Depending upon the year of the donor vehicle you may have non-adjustable rocker arms. You have to change the rocker arm studs out to set the lash correctly. They where used on all of Chevy's big blocks with roller hydraulic tappets (Gen VI and up).

Big Dave
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bowtie44s
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PostPosted: Sun May 13, 2012 6:14 pm    Post subject: Reply with quote

It is out of an 88... mark iv

I guess I will leave it at 0 lash, its just a little noisy. What would putting solid lifters on that cam do? I dont want a solid lifter cam in this application because I dont want that big of a cam. I think the smallest lift solid lifter cam is like .520.
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clay
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1972 Chevrolet Nova

PostPosted: Sun May 13, 2012 6:43 pm    Post subject: Reply with quote

Not sure about the exhaust's being good and the intake's giving trouble. BBC's do run different length pushrods on each so maybe you don't have the correct length pushrods on the intakes. I would think this is a remote possibility though but something to look at. Once a lifter is full of oil it's very difficult to push the oil back out.
Another possible way to solve the problem is to basically start over. You could pull lifters out, take them apart individually, clean them then put everything back together. Then you can collapse the lifter when you adjust the valves. Then it should pump them up to where they need to be when the engine fires. I know people do run solid lifters on hydraulic cams. Try searching on Chevelles.com in the performance section. Probably find more info. on roller cams but flat tappet should be more forgiving to swap to solid lifters on a hydraulic cam. Clay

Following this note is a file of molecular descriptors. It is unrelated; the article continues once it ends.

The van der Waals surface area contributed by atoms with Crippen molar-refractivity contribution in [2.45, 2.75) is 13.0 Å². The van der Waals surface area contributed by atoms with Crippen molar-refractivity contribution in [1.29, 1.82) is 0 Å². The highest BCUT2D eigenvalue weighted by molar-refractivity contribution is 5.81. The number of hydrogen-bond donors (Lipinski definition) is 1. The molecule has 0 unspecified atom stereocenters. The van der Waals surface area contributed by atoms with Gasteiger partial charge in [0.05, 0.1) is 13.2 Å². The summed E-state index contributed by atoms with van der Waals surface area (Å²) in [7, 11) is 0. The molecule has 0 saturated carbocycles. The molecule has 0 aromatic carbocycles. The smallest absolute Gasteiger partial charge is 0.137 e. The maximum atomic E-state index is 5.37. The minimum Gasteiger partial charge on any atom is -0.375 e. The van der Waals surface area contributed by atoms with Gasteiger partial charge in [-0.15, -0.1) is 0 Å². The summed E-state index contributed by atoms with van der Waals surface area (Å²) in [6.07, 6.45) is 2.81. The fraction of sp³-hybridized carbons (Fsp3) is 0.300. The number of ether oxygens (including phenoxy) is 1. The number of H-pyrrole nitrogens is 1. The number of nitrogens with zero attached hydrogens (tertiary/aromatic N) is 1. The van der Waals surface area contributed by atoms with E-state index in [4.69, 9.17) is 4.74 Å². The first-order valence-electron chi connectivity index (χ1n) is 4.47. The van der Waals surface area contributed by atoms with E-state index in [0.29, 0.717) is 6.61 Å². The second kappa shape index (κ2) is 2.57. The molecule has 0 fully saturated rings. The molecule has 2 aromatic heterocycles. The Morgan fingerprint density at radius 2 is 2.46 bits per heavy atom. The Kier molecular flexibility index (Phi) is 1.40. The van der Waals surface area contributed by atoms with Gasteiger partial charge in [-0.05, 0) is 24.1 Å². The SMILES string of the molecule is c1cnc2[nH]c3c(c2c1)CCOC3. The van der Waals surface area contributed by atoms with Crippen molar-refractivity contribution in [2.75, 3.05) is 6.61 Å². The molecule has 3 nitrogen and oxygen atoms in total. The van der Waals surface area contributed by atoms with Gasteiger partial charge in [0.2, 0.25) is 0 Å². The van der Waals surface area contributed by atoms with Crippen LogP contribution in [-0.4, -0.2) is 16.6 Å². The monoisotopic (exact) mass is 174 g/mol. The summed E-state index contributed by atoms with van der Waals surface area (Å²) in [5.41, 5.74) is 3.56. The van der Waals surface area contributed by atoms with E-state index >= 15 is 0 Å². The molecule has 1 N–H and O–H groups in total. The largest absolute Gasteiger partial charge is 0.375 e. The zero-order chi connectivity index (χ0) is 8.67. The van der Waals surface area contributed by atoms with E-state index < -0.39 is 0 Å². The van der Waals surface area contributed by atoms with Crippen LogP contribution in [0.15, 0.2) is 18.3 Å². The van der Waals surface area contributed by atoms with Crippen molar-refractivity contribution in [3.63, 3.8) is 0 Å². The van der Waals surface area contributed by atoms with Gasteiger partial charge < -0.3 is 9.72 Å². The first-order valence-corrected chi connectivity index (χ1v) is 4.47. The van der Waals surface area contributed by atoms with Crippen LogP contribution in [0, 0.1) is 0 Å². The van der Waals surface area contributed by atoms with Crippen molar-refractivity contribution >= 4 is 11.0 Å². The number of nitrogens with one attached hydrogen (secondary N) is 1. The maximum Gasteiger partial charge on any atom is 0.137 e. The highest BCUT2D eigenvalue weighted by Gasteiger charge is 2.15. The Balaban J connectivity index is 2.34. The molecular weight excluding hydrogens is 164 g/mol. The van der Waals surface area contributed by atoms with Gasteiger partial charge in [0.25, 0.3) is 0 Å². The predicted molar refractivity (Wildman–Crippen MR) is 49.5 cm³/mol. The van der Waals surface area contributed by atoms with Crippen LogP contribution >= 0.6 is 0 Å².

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af2
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1933 Willys Coupe

PostPosted: Sun May 13, 2012 6:58 pm    Post subject: Reply with quote

bowtie44s wrote:
I have done it with the engine off and engine running. I have the rocker clips so its not that messy. I loosen them up until they clack and tighten them down until they quit, any more and the idle goes down and never comes back up and sometimes kills the engine. It doesn't matter how slow I go.

I'm not sure what my spring pressure is, I ordered new heads assembled and they asked if i was running a roller or hydraulic for the valve springs. Why are the exhaust ok though? Should I not be able to push the lifter with the push rod?


I do not know how to beak up a post so bear with me.

I do each cylinder 1 at a time and let the thing be happy then go one to the next. Some times I have to rev the thing a couple times then let idle before going on. ( difference in oil pressure)


NOW FWIW my son had his outer K-Motion spring break and I went through hell before we pulled the springs to check seat pressure and found the problem of 3 outer springs in 2 pieces running on the damper springs.
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bowtie44s
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PostPosted: Sun May 13, 2012 9:11 pm    Post subject: Reply with quote

Ok, I messed with them some more today. I put an indicator on them. I can crank the exhaust valves probably a whole turn and it opens the valve then bleeds back off at a rate of maybe .003 per second and goes back to 0 so I left them at a 1/2 turn. If I tighten the intake valves past 0 it starts opening the valve and may bleed off .002 but thats it. I left it sit for 10 min and it stayed right there.

As clay said, I can take them out, collapse them and start over but how to I collapse them? Just take them apart and dump the oil? Then would I just adjust them to 1/2 turn past 0 lash prime the pump and see if the valves are open? I think as stated above I must have the wrong length push rods or something is wrong. I should put roller rockers in I know but I wouldn't think that would make a difference on this.